Thursday, March 10, 2011

We are highly sensitive people around here.

My sister sent me a link to a self-test which determines whether you and/or your child might be a "Highly Sensitive Person."  She was surprised to find that her son fit into a lot of the categories and thought perhaps Finn might as well, given what she knows about him.

I don't know about Finn (some of the questions really do require a child with some sort of language communication), but Mr. F. and I scored quite high (22 and 17 respectively).

These statements pretty much define my life:

  • I get rattled when I have a lot to do in a short amount of time.
  • I am annoyed when people try to get me to do too many things at once.
  • I become unpleasantly aroused when a lot is going on around me.
  • Being very hungry creates a strong reaction in me, disrupting my concentration or mood.
  • Changes in my life shake me up.
  • I find it unpleasant to have a lot going on at once.
  • When I must compete or be observed while performing a task, I become so nervous or shaky that I do much worse than I would otherwise.
  • I make it a high priority to arrange my life to avoid upsetting or overwhelming situations.

In some sense, this is highly illuminating.  I wouldn't have necessarily labeled myself as "highly-sensitive" nor would I picked the above attributes as key points to being highly sensitive.

I still am sort of surprised to find that other people do not get bothered by busy agendas when I actively strive to make my life as stress-free as humanly possible.  For example, I follow a blog of a woman I knew in graduate school who is currently renovating her first house.  Reading about all the work she does in the course of a night or a weekend stresses me out.  I think, "where does she find the time and energy?  I don't think I could undertake such a large endeavor."  I mean, I probably could undertake something large like that.....but I would have to seriously talk myself into it.  And then I would have to map out in my mind how it would go and how I would cope, etc. 

I have a hard time volunteering at church for the same reason.  People sign up left and right while I am mentally going through all the implications of what said service means:  "I could bring dinner, but that means I would have to cook double of what we are having, and do I have enough ingredients?  Or will I have to make another trip to the store?  And would they even like what we are having?  Not everyone is as fascinated by beans as we are.  And then I have to cook while Finn is at his craziest.  I guess I could wear him in the Ergo and hope for the best.  But then I need to go to the store and buy plastic containers to bring the food in, because we have discarded all of ours, and I don't want them or us worrying about returning them. etc. etc."  Seriously.  This is my whole mental process.  And by the end of it, I am so overwhelmed that I just forgo.  Or, the opportunity has passed once I have convinced myself that it would be manageable.  I guess other people don't have this problem, and it blows my mind.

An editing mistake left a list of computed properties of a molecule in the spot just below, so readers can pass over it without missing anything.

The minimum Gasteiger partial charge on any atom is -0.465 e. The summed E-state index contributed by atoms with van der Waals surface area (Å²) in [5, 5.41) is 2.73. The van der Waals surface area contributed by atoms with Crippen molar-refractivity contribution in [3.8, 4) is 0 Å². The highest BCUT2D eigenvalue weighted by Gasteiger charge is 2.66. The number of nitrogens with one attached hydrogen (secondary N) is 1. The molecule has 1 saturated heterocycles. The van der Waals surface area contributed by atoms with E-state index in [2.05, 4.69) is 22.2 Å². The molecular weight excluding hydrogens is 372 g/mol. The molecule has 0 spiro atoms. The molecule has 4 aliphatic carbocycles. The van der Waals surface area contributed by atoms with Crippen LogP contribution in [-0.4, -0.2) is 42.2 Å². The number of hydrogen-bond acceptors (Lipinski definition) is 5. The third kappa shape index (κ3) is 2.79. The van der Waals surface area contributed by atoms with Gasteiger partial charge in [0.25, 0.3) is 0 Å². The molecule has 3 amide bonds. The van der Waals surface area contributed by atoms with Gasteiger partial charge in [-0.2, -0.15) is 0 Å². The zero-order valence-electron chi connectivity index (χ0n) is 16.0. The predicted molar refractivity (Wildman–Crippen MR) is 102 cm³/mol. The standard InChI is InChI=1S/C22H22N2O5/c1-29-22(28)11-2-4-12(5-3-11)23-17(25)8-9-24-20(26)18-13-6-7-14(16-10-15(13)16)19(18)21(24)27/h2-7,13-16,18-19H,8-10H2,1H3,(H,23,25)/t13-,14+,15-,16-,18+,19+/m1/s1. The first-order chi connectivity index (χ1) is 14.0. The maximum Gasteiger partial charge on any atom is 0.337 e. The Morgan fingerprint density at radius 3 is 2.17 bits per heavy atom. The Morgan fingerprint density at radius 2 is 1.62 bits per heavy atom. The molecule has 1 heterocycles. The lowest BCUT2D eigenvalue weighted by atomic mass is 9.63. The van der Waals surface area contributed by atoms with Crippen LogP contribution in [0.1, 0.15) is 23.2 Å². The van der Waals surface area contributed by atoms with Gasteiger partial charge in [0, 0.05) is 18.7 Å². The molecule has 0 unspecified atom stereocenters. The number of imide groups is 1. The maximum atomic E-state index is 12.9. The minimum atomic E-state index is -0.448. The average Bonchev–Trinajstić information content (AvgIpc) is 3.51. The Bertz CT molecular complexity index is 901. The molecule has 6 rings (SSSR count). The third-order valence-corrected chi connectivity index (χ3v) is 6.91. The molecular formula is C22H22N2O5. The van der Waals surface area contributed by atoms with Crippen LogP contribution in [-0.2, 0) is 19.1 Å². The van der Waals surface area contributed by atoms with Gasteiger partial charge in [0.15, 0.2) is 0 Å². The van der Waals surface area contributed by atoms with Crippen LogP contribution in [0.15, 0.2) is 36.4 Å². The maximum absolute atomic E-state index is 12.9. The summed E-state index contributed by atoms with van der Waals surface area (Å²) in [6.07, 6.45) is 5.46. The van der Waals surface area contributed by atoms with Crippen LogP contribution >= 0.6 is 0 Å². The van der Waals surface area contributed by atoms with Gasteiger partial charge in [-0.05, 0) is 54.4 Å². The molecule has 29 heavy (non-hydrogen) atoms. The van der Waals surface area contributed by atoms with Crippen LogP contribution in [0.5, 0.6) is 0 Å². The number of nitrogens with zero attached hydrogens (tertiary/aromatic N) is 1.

The same goes for traveling.  I have not visited my sisters since having Finn.  And it isn't because I don't want to.  I do!  The problem is having a child that doesn't sleep well and who, like his parents, is a highly-sensitive person and so doesn't deal well with change.  I start thinking about where everyone is going to sleep and the logistics of nursing Finn at night without the normal familiar set-up of rocking chair right next to crib and the potential horrible aftermath of trying to get him to sleep in a foreign environment...... and my brain overloads and I want to crawl in my bed and hibernate until I recover.  

I used to think that I was just lazier than the average person.  It is somewhat comforting to know that I just over think and stress about a situation more than just the average person.  But only somewhat.


Anonymous said...

I am but a mere 8.

(with a 22 and 17 for parents finn is toast.... just saying)

come visit anyway :)

Jaimee said...

There is an entire book you can read on this subject (The Highly Sensitive Child), which I highly recommend before Finn reaches the age where other kids are actively in his space. Giving him the tools necessary to protect himself is vital. Now, my child is on the other end: high energy, high intensity, sensory seeking. These 2 types of kiddos don't mix well and it has lead to many a playgroup mishap. Learning about all this now will be such a benefit to you! I highly recommend Raising Your Spirited Child as well. Sensitivity is one of the major spirited categories so there are some great tips in there, too, and it will good to read about the opposite type of child to better prepare for said interactions. :)

Washington Hills said...

I thoroughly enjoyed reading this! Not to ever encourage you to NOT visit your sister, but you have a right to be nervous with a baby in a new place. The first night in a new place for anyone under the age of three (at least my kids) is HORRIBLE. Having said that, it is usually worth it, AND they do seem to snap out of it the next day when they realize that they are still there, wink.

As always, happy reading for me on your blog. I love that other people can verify that what I'm feeling isn't completely off the wall.

Kristina said...

Amen to all of the above. I hate it when my idea of how something should go doesn't happen. That being said, kids are teaching me to go with the flow (i've kicked and screamed the whole way ). I'd like to see how I would score on that test in different seasons of my life...hmmmm.


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